Medical scheme representative questions doctors' request for financial aid

Doctors have asked medical aid schemes for financial assistance as the grapple with Covid-19.
Doctors have asked medical aid schemes for financial assistance as the grapple with Covid-19.
  • The Health Funders Association has questioned the benefit of doctors' request for medical aids and their members.
  • Doctors are grappling with the impact of Covid-19 as they see fewer patients.
  • The Health Funders Association has asked for clarity on how the mechanism to finance doctors will work and schemes will recover the money they have spent.

  • A proposal by doctors for financial assistance from medical schemes, as they grapple with the impact of Covid-19, appears to have hit a wall after a scheme representative body raised technical and legal questions about it.

    The financial challenges the doctors face are a result of patients opting to stay at home rather than going to consult their doctors out of fear of contracting Covid-19.

    Specialists have seen up to a 90% decline in patient consultations.

    Last month, the doctor representative group made up of the Progressive Health Forum (PHF), South African Private Practitioners Forum, South African Medical and Dental Practitioners as well as the South African Medical Research Council reached out to medical schemes with a proposal.

    They suggested they get paid a 70% upfront fee by the schemes and the remaining 30% to be paid as a capped service fee.

    In a letter seen by Fin24, the Health Funders Association (HFA), an organisation that represents the interests of medical schemes, raises a number of concerns regarding the proposal.

    Addressed to Dr Aslam Dasoo from the PHF, the letter states the groups' request that medical aids provide financial assistance through unclaimed funds is concerning.

    "Any funds not paid out due to claims being depressed are in reserves for the benefit of members. It is simply not the case that funds budgeted for claims belong to healthcare providers," said Lerato Mosiah, the CEO of the HFA, in the letter. 

    Schemes are required by law to keep 25% of annual gross contributions in reserve.

    Dasoo previously said doctors were not asking for medical aid reserves to be used but rather schemes should provide, as pre-funding, the funds patients would have otherwise used but have not been able to due to the pandemic.

    And schemes have budgeted their claims for 2020 based on historical records, meaning they have received contributions in excess of what they have paid out.

    But Mosiah said schemes were facing unbudgeted expenditure for Covid-19 testing and treatment, which was likely to place additional pressure on scheme reserves into 2021.

    South Africa now has more than 470 000 Covid-19 cases and the death toll has topped the 7 000 mark.

    The increase in cases has led to the government imposing a ban on the sale of alcohol and instituting a curfew over concerns that hospital beds would be taken over by alcohol-related trauma patients leaving those who need Covid-19 care without beds.

    Medical schemes and hospitals are bracing themselves for the increase in Covid-19 cases as well as the pent-up demand for medical care patients had put off due to the pandemic.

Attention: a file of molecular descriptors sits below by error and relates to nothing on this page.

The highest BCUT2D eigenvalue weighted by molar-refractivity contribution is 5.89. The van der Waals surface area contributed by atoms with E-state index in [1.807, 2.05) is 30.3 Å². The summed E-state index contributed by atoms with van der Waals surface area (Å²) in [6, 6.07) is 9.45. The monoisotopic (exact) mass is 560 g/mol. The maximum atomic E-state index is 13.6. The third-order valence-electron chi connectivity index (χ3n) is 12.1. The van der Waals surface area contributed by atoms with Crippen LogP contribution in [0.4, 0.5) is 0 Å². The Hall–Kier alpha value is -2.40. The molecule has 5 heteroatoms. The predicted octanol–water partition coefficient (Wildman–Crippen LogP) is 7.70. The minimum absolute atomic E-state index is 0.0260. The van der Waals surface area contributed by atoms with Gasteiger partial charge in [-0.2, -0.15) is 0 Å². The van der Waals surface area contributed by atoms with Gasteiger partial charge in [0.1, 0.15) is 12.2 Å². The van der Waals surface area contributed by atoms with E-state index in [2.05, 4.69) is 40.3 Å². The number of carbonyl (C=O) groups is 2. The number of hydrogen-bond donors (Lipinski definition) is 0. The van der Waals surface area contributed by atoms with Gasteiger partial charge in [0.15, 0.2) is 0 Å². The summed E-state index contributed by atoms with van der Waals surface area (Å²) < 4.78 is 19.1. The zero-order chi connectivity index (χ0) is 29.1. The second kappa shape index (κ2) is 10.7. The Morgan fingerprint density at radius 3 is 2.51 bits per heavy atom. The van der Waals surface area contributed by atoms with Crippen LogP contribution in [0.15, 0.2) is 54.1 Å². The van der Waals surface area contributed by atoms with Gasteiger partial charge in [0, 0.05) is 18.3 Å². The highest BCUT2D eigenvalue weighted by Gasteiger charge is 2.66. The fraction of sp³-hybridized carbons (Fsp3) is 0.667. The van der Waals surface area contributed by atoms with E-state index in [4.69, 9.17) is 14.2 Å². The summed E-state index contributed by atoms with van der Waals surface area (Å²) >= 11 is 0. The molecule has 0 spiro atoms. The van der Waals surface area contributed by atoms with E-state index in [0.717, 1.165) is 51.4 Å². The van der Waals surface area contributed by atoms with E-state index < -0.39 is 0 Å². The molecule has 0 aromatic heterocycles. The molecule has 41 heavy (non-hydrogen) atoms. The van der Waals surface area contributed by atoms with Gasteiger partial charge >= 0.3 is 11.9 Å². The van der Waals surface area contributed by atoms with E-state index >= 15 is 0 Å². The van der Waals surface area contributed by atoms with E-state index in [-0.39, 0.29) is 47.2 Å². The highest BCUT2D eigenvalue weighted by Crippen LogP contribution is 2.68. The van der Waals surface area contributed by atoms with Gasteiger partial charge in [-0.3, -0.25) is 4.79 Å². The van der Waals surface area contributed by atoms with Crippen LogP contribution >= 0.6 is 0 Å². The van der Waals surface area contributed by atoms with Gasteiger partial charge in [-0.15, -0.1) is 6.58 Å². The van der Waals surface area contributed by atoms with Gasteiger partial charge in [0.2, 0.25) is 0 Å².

Mosiah said it was misleading for doctors to say members paid for their medical aid every month and schemes only released their money when they claimed.

    "This appears to be an attempt to suggest that there is an insurer profiting from reduced claims experience rather than that scheme reserves are for the sole benefit of the members in terms of funding claims or permitting lower contribution increases," she added.  

    The HFA also flagged the capped payment the doctors and suggested: "The registrar [of the Council for Medical Schemes] has also been clear that he does not consider the upfront payment of fees for service claims as a capitation agreement. It would be reckless of trustees to ignore this."

    The letter stated that HFA could not endorse the proposal without the Council for Medical Schemes' (CMS) support.

    It added the proposal needed to be in line with the Medical Schemes Act.

    The CMS previously said while it understood the plight of doctors, the proposal did not demonstrate it would benefit medical scheme members.

    The doctors' proposal for a savings account for doctors without creating loans needed to be clarified, said Mosiah.

    The letter also said the proposal needed to have clarity on how the capped fee arrangement would be implemented and how any funds that were paid out by the schemes would be recovered. 

    There also needs to be a contracting mechanism that will ensure the seasonal variation in claims over the year are considered in the proposal.

    The association will continue with its discussions with the doctors, saying: "The HFA is of the view that a mechanism of this nature requires careful consideration and this needs to be done in the context of addressing a crisis situation which has adverse implications for both health practitioners and medical scheme members."

    The HFA would not respond to the letter, saying it was not for "media consumption".

    "We will let you know once we are in a position to engage with you regarding articles that we want published," said Mosiah in an email.

    Dasoo confirmed he had received the letter on Monday but he could not comment on it since the PHF was still studying its voracity and its "unwarranted" and "unprofessional" attacks against it.

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